Federal Data Breach Notification Bill Introduced
Aug 31, 2010
The Senate Commerce Subcommittee on Consumer Protection, Product Safety, and Insurance recently introduced the Data Security and Breach Notification Act of 2010, S. 3742. Mark Pryor (D-AR), the subcommittee's chairman, and John Rockefeller (D-WV), the full committee's chairman, announced the bill on August 5, 2010. The bill (.pdf ) advanced by the two senators is designed “to protect consumers by requiring reasonable security policies and procedures to protect data containing personal information, and to provide for nationwide notice in the event of a security breach.” The bill protects “consumers by requiring reasonable security policies and procedures to protect data containing personal information, and to provide for nationwide notice in the event of a security breach.”
The bill would require that covered entities, which are essentially any organization in the U.S., take several comprehensive precautionary measures including:
- Creating a policy for securing personal information
- Appointing a person responsible for information security
- Identifying, assessing, preventing, and mitigating vulnerabilities
- Regular monitoring for breaches
- Developing a process for disposing of personal information, whether in electronic or paper form
According to a post on AlertBoot.com, "Not complying with the above means civil penalties, capped at $5 million, can be pursued by state Attorneys General. The actual fine would be calculated by multiplying the number of days that a covered entity is not in compliance with such section by an amount not greater than $11,000.”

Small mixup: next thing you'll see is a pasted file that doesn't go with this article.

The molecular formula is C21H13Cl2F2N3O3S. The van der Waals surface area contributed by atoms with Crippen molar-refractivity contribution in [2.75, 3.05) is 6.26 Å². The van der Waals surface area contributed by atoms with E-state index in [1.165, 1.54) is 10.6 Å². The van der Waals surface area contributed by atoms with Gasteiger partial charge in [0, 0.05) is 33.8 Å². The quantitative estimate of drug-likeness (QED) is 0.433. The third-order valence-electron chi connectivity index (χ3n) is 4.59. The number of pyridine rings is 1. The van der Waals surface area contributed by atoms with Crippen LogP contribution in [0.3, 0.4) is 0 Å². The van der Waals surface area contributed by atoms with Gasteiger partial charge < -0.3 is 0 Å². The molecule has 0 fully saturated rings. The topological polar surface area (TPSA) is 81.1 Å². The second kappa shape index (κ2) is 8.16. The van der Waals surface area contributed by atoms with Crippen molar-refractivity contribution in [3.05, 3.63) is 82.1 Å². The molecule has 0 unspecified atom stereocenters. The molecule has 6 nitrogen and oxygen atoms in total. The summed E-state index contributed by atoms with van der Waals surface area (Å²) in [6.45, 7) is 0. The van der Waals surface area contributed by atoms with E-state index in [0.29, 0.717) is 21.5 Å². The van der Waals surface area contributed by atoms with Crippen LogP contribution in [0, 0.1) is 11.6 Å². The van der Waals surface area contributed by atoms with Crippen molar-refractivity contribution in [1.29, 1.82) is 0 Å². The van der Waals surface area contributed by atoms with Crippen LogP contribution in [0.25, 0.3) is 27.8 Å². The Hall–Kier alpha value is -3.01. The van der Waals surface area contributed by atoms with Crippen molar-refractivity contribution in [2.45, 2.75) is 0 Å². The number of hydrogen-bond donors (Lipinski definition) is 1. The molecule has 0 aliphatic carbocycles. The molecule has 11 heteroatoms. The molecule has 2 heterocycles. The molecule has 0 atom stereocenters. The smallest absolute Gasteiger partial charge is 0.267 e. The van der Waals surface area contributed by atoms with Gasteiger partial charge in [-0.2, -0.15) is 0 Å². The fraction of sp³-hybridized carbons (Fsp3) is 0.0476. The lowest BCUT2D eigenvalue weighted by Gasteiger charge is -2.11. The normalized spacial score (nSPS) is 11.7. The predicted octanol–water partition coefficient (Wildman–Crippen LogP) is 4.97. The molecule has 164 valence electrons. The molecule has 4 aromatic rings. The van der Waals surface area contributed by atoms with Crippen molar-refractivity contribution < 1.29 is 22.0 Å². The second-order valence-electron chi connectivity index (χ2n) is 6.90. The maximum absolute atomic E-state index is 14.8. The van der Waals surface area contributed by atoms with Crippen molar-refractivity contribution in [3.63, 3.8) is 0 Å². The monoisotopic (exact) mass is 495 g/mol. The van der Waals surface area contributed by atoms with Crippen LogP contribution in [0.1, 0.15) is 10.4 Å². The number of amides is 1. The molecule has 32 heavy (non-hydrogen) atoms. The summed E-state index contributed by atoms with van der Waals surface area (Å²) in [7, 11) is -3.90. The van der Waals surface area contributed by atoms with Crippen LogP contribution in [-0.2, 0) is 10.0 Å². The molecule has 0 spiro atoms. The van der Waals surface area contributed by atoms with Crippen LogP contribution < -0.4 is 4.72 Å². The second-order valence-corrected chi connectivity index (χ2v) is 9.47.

A press release by Senator Tom Carper (D-Del.) said, "More than 46 states have enacted security breach notification laws. Many states have inconsistent and conflicting standards, forcing businesses to comply with multiple regulations, and leaving many consumers without proper recourse and protections. Carper said the bill "builds on existing law to better ensure federal and state regulators comply with the law and to make sure that data security procedures are uniformly applied. Regulators of entities who do not comply would have the authority to levy finds, require corrective measures or even bar individuals from working in their respective industries."
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